Show Search Results Show Browse

Scottish National Dictionary (1700–)

Hide Quotations Hide Etymology

Abbreviations Cite this entry

About this entry:
First published 1941 (SND Vol. II). Includes material from the 2005 supplement.
This entry has not been updated since then but may contain minor corrections and revisions.

BLAW, BLA', BLAA, Blyave, Blyaver, n.1

1. “A blast, a gust” (Sc. 1808 Jam.; Abd.19, Abd.22 1934). As in St.Eng. blow.Edb. 1843 J. Ballantine Gaberlunzie's Wallet Intro. 6:
Sae the wee thing cow'rs in the chilly blaw.
w.Dmf. 1915 J. L. Waugh Betty Grier vi.:
Imphm! the wind's changin', Maister Weelum, to the nor'-east. That means a bla' doon your lum, I'm thinkin'.

2. Breath, hence rest (Sh., Ayr. 2000s).Mearns 1890 J. Kerr Reminisc. of a Wanderer I. 23; Ags.2, Fif.1 1934:
We micht just sit down here an' tak' a bit blaw.
Gsw. 1988:
Ah'll huv a blaw afore ah dae onythin else.

3. “The direction of the wind” (Bch. 1825 Jam.2).Bch. 1804 W. Tarras Poems 67:
Syne our her weakest shouder, She wechts the corn anent the blaw, Thinkin her joe wad scud her Fast by that night.

4. A puff (of a pipe). Gen.Sc.Abd. 1909 G. Reid in Bnffsh. Jnl. (9 Feb.) 6:
You would find them in groups among the gravestones discussing the parish ferlies, taking a bit blaw o' a smoke.
w.Dmf. 1908 J. L. Waugh Robbie Doo (1914) v.:
And every noo and again takin' a blaa o' a short, black cutty pipe, which she keepit at the back o' the hud [fireplace].

5. A pull of liquor.Sc. 1808 Jam.:
Blaw. A pull, a draught; a cant term, used among topers.
Edb. 1772 R. Fergusson Sc. Poems (1925) 9:
Then come and gies the tither blaw Of reaming ale.
Dmf. 1817 W. Caesar Poems 95:
Come some forenight when ye're slack, An' gie's your jaw; Though my auld purse should get a rack, Thou's hae a blaw.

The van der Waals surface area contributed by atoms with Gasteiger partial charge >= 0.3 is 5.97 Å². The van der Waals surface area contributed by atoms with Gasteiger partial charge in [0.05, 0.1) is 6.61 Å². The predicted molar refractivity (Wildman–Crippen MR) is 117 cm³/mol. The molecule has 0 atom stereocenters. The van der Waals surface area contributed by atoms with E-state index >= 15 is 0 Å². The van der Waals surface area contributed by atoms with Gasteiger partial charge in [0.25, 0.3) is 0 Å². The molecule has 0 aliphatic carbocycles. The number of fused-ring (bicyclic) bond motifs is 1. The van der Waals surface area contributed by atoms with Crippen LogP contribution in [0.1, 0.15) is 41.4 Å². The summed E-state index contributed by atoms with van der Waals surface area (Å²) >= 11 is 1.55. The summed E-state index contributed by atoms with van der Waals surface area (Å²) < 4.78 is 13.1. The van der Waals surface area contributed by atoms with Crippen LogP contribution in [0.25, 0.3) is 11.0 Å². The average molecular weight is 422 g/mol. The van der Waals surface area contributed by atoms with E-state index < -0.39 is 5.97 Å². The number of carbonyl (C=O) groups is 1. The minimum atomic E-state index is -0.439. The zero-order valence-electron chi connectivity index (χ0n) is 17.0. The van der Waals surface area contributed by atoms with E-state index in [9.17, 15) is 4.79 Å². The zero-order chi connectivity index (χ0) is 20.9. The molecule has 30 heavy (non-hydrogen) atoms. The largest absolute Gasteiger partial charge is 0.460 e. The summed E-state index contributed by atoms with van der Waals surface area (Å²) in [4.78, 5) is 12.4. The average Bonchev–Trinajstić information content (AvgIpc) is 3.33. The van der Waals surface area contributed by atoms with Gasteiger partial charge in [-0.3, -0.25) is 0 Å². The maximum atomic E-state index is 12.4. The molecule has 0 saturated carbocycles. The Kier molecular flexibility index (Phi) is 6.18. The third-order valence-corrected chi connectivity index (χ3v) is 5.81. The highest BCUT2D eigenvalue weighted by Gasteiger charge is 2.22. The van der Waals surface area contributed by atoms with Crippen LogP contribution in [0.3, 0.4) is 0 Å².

fig. (1) “A boast, a bravado, a gasconade” (Sc. 1825 Jam.2). Gen.Sc.Ork. 1908 J. T. S. Leask in Old-Lore Misc., Ork., Sh., etc. I. viii. 326:
Jeust a lock o' hypocrisy an' blaw.
Bnff.(D) 1917 E. S. Rae Private J. McPherson, etc. (1918) 30:
His sisters, wi' a bit o' blaw, waur never far ahin, Bit their brither a lieutenant! — they waur nae tae haud nor bin!
Lnk. 1919 G. Rae 'Tween Clyde and Tweed 33:
I aye hae mind . . . O' hearin' young Rab Royston frae Dunsyre, Uphaud a new-boucht ploo wi' unco blaw.

(2) A boaster, braggart (Sh., Cai., Bnff., Ags., Edb., Gsw., Ayr., Rxb. 2000s).Bnff. 1866 Gregor D. Bnff. 14:
Blyave, one who boasts; one who tells fibs out of vanity. Also blyaver.
Abd. 1993:
E's a great blaa - bit e niver dis onything.
wm.Sc. 1993:
He's an awfie blaw.
Lnk.3 1934; Kcb.6 1914, Rxb. 1927 E. C. Smith Braid Haaick 9/2:
Did ye ever hear sic a blaw as wee Sanny?

You may wish to vary the format shown below depending on the citation style used.

"Blaw n.1". Dictionary of the Scots Language. 2004. Scottish Language Dictionaries Ltd. Accessed 16 Jun 2024 <>



Hide Advanced Search

Browse SND: